VEGETABLE SUMMIT

I was lucky enough to attend the newly assembled Vegetable Summit that was held in City Hall, London earlier this month. It consisted of numerous panels from various backgrounds- farmers, supermarkets, councils and restaurants- all outlining the steps that they have taken (and will take) to increase the amount of vegetables the English population consume. Other panellist included academics, general practionaers (GP’S) and nutritionist; they presented shocking statistics on the population’s health, or the lack off, and outlined the important reasons why we desperately need to raise vegetable consumption. Adults with non- communicable diseases were the primary focus in discussions, as a healthy vegetable abundant diet is vital in the prevention and treatment of such diseases. The panelists also focused of vegetables in children’s diets, as fostering healthy eating habits from an early age may protect their generation from the global obesity epidemic that is unfolding in adults.

Here are some facts that I found interesting and eye-opening:

  • 20,000 lives could be saved a year, if we all ate one more portion of vegatables
  • Only 1.2% of all marketing is for vegetables
  • 5% of children aged 11- 16 eat less than 3.5 portions of vegetables a day
  • 1 in 3 children leave primary school overweight or obese
  • Over the last 10 years the amount of vegetables we buy has fallen, and the Goverments 5 A Day Campaign has made no lasting difference in vegetable consumption.
  • The UK has the second highest rate of obesity in Europe.
  • The cost of being overweight or obese is £6.1 billion every year for the NHS
  • Diet is the biggest risk factor to death and disability in the UK
  • By 2050 half the UK adult population will be obese
  • 9p of every £1 we spend in the NHS is spent on diabetes, and 90% of diabetes is strongly associates with diet and obesity.
  • Research indicates the poorer you are, the less fruit and vegetable you tend to consume in England. However, this correlation does not apply to all countries e.g. Portugal’s rich and poor consume the same amount of the nutritious food groups.

So as you can probably deduce, the issue is not only a health problem but an economical and societal one.  The NHS is crippling under the weight of patients with non-communicable diseases, and we are raising children that are following in their parents unhealthy footsteps. The problem is not that people do know what it constitutes to be healthy, because there are copious surveys proving that they do. The problem is that they do not have the resources (people with very small incomes say they only have enough money to buy the staples i.e. bread, milk, pasta and can’t afford luxuries such as fruit and veg) or the time (a good example is nurses who work night shifts and end up buying snacks from the hospitals vending machines). Both of these issues, were discussed in the vegetable summit, every panel concluded that our food landscape can change only if the government, the private sector businesses and health professionals work together.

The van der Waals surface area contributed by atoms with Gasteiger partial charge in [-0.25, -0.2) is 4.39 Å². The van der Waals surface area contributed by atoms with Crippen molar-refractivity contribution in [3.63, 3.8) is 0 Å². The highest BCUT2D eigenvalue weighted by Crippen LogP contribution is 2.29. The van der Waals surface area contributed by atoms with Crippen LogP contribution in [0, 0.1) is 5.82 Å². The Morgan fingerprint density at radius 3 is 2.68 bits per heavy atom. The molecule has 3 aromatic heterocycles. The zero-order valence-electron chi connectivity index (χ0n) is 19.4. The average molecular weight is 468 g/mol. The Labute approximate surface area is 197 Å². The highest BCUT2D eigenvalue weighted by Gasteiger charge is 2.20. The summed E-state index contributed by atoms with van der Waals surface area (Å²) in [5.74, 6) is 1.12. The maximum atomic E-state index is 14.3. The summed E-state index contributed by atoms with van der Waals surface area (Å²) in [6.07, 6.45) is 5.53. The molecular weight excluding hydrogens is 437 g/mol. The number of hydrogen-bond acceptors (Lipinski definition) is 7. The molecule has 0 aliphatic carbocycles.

The government panel pledged that they will aim to encourage more local shops to sell fresh produce; this is particularly important as the UK’s shopping habits have changed from doing a big shop at a supermarket, to popping down to the local shop throughout the week for supplies. They also are keen to increase the amount of people with low incomes applying for food vouchers; £250,000 worth of food vouchers were left unused in the London borough of Redbridge last year. Other goals are to ban birthday cake at schools, unlimited sugary drinks at restaurants, introduce vegetable prescriptions at general practitioners and work with schools to teach children about healthy eating.